“Education is not the filling of a pail, but the lighting of a fire.”
—William Butler Yeats
Teaching is more than a profession. It is a way of being in the world, and extends beyond the walls of a traditional classroom. A Stanford-trained Ph.D. in Slavic Languages and Literatures, I have been teaching courses in Russian language, literature, and culture for twenty years. Yet as a teacher, I view my field not as an end itself, but as a powerful vehicle for providing students with something they can take with them into whatever professional path they choose: a lifelong passion for continually broadening their intellectual and personal horizons, a deepened capacity for critical and creative thinking, a commitment to social justice, and an embodied understanding of the world and their purpose in it. As a graduate of Amherst College, I have always had a deep appreciation of the value of a broad liberal arts education and of the life-changing potential of great teaching. I know from personal experience how these things can alter the trajectory of a young person’s course of study, career, and even life. I strive to bring that awareness to everything I do as a teacher.
Learning Across Disciplines
Because of the variety of my students over the years, including university and graduate students, nontraditional adult learners, professionals, executives, and even incarcerated youth and adults, I have had the challenge of developing innovative methods of teaching that make the study of foreign languages, cultures, and the humanities relevant to an unusually wide range of audiences. As a result, I have acquired teaching experience that goes beyond the traditional college classroom, yet which is applicable to the rigorous standards set in an interdisciplinary academic environment. I am a professionally trained actor, an entrepreneur, and worked previously as an international management consultant, which allows me to communicate effectively with students from diverse backgrounds and disciplines. No matter the subject, I seek to make every classroom a venue in which humanists and scientists, artists and businesspeople, work together and learn from one another while examining what it means to lead purposeful, creative lives.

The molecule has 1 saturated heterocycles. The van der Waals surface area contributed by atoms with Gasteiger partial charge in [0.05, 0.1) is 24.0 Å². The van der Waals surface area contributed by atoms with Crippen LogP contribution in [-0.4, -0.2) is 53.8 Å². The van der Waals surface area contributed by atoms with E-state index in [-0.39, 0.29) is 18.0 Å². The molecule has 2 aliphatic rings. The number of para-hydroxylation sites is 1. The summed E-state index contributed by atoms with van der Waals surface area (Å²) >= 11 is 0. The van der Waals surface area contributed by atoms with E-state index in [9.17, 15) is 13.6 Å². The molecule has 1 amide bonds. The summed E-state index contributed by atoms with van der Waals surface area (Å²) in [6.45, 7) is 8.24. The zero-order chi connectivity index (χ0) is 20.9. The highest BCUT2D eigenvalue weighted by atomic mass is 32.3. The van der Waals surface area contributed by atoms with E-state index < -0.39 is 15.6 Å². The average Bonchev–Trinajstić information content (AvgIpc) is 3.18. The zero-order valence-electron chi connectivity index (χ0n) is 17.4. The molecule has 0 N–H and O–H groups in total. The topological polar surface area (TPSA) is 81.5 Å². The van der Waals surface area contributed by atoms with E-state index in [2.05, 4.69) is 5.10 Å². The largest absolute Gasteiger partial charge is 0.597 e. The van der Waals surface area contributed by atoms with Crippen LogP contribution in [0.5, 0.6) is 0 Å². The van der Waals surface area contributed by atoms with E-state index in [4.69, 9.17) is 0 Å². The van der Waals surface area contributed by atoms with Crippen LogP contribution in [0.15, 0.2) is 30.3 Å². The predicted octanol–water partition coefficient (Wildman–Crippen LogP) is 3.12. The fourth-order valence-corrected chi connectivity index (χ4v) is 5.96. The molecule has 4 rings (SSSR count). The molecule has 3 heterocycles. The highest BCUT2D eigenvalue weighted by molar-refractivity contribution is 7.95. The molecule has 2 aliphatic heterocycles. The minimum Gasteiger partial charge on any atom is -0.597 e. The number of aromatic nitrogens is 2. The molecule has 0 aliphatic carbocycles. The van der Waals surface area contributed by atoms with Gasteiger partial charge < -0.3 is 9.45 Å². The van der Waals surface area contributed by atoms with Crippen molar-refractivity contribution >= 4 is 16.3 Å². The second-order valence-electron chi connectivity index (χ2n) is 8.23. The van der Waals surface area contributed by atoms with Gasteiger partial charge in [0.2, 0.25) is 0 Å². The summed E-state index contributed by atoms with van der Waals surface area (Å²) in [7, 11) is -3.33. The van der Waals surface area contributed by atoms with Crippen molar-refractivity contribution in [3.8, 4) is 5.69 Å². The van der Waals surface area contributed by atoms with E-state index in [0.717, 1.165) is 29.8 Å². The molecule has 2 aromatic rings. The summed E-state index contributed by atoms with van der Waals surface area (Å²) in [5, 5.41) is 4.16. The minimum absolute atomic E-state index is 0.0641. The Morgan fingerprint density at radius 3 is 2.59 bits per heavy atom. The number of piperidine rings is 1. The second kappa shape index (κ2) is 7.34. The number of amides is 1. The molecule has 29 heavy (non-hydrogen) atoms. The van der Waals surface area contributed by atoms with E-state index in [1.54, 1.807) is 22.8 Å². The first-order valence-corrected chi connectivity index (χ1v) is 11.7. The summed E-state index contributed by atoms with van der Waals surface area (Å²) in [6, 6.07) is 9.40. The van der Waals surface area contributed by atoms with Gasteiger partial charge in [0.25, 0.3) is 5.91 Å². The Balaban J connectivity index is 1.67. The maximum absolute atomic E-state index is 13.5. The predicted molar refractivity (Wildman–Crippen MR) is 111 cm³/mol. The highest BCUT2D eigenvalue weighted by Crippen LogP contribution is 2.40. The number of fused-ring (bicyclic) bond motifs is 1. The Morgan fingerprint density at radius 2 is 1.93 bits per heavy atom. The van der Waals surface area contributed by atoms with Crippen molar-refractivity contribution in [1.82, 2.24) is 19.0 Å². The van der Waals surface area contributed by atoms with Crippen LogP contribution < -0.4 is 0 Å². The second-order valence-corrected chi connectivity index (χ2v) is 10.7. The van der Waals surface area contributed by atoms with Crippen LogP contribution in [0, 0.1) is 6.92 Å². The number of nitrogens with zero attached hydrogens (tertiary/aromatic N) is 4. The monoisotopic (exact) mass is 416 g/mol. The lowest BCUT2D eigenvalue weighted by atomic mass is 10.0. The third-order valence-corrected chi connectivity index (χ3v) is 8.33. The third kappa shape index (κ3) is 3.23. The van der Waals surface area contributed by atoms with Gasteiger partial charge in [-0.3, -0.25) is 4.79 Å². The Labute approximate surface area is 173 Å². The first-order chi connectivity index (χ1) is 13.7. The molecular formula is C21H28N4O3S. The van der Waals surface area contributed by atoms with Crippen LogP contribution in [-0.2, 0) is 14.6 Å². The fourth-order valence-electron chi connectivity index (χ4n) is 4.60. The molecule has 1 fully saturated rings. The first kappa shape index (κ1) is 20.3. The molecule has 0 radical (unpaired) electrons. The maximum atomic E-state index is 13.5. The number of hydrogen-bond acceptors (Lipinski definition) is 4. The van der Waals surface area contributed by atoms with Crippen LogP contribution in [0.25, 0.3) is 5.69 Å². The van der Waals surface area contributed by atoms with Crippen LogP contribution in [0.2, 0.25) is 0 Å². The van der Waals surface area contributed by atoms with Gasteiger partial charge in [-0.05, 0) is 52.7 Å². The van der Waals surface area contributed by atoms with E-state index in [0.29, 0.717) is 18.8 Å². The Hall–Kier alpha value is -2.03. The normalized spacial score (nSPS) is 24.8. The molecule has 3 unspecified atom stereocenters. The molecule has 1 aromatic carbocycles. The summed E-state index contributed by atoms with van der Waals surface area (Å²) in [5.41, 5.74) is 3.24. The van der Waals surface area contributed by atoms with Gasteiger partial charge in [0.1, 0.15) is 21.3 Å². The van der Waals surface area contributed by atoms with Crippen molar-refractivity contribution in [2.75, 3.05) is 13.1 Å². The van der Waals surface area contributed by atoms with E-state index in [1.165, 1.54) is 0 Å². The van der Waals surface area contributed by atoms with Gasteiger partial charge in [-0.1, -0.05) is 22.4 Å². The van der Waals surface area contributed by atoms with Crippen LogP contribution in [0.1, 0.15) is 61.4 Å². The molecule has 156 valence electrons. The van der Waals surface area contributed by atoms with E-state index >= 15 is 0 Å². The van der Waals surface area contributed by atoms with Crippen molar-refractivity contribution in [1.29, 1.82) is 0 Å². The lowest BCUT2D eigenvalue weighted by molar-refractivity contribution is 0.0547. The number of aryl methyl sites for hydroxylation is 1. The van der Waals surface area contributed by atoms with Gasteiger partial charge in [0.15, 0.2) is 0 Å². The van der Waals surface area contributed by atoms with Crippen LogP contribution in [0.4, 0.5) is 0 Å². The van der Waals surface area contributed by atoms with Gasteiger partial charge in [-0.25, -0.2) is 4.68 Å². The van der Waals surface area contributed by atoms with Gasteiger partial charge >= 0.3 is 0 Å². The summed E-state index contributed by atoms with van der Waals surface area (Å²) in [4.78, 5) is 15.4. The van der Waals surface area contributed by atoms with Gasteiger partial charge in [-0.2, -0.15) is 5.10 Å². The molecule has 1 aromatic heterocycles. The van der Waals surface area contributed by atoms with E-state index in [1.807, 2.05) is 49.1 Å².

Educating the Whole Student
At the heart of my teaching philosophy is a commitment to educating the whole person. To that end, I encourage students to connect course content with issues confronting their world and their own lives. My students compare and contrast Russian and American concepts of justice, power, leadership and success. They write actual letters to actual authors and professors, engaging them in discussion of the vital topics of the day. They reflect on big questions, such as: What is the good life? What does it mean to be successful? What is my responsibility to others? Given that I will die, how should I live?